Thumbs up for the virtual band

In the 60’s when you would tell Ringo Star, Charlie Watts, Mitch Mitchell or any of those guys that one day lots of people would prefer to dance to the beats of a drum machine they would laugh at you, right? As we all know this turned out to be reality.

In the 60’s when you would tell Ringo Starr, Charlie Watts, Mitch Mitchell or any of those guys that one day lots of people would prefer to dance to the beats of a drum machine they would laugh at you, right?

As we all know this turned out to be reality. We’re dancing to computer beats. Playing a perfect beat. This is a different beat though than one played by my favorite drummer Bernard Purdie. But even that kind of playing gets automated nowadays. I guess no music fan is able to tell the difference between a robot and a human being.

Artist != Robot

But somehow many people have always believed – they still believe – that art can not be automated. I believe this is not true. Making people dance is art, but computer beats are causing the same effect. The thing is: we’re dancing, we’re reacting to the beats. It’s us, not the machine who creates the dance. And how many movies have you already seen with artificial effects like explosions? Maybe movies with artificial animals which look real too. That’s not a form of art? What’s next, artificial actors? Of course it is!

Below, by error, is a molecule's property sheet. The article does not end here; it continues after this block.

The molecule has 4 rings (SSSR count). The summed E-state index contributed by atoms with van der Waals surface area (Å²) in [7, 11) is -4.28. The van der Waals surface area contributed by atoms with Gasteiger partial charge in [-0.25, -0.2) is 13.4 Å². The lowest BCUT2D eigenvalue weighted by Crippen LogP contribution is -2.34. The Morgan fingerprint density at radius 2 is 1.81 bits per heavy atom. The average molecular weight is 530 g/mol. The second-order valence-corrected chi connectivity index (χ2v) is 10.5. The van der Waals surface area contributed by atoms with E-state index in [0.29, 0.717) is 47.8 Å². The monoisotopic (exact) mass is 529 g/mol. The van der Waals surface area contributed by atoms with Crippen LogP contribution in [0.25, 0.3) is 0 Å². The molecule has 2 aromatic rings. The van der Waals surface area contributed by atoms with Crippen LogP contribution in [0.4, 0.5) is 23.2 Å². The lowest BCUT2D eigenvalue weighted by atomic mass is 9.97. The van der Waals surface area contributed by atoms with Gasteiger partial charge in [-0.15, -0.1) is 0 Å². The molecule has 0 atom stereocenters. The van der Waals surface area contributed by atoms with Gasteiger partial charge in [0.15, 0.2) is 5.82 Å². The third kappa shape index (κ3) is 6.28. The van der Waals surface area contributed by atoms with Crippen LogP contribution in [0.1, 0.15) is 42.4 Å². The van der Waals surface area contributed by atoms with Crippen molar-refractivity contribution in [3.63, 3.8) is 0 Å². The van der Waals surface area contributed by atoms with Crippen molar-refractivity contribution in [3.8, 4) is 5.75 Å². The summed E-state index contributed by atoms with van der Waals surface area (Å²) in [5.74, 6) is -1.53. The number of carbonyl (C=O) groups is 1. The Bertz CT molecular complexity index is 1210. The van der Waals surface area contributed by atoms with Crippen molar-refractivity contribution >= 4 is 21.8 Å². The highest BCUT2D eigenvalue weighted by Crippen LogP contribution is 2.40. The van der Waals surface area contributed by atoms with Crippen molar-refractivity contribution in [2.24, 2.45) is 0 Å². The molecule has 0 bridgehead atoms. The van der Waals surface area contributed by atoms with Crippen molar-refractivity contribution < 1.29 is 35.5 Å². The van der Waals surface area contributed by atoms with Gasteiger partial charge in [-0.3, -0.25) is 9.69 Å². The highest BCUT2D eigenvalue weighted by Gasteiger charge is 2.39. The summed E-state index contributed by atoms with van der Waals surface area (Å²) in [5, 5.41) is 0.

Some time ago I became aware of the work of Francois Pachet who is creating a Virtual Band using software. The guy is a genius and a great musician. Here’s an example of his work:

What you see in the video is how a virtual drummer, a virtual bass player and a virtual guitar player are responding to the melody lines of the human saxophone player. These instruments are self trained, so it’s not even a pre programmed thing but it is an example of true artificial intelligence. So is this an example of a computer creating art? It totally is.

Logic Pro X Drummer

You’ve probably read that this week Apple has released an update for Logic: Logic Pro X. This DAW system is in many ways a step forward compared to other DAW systems. It includes a mind blowing new feature which they have called Drummer. Check out this video I found on (check their Logic Pro X review) for a quick impression: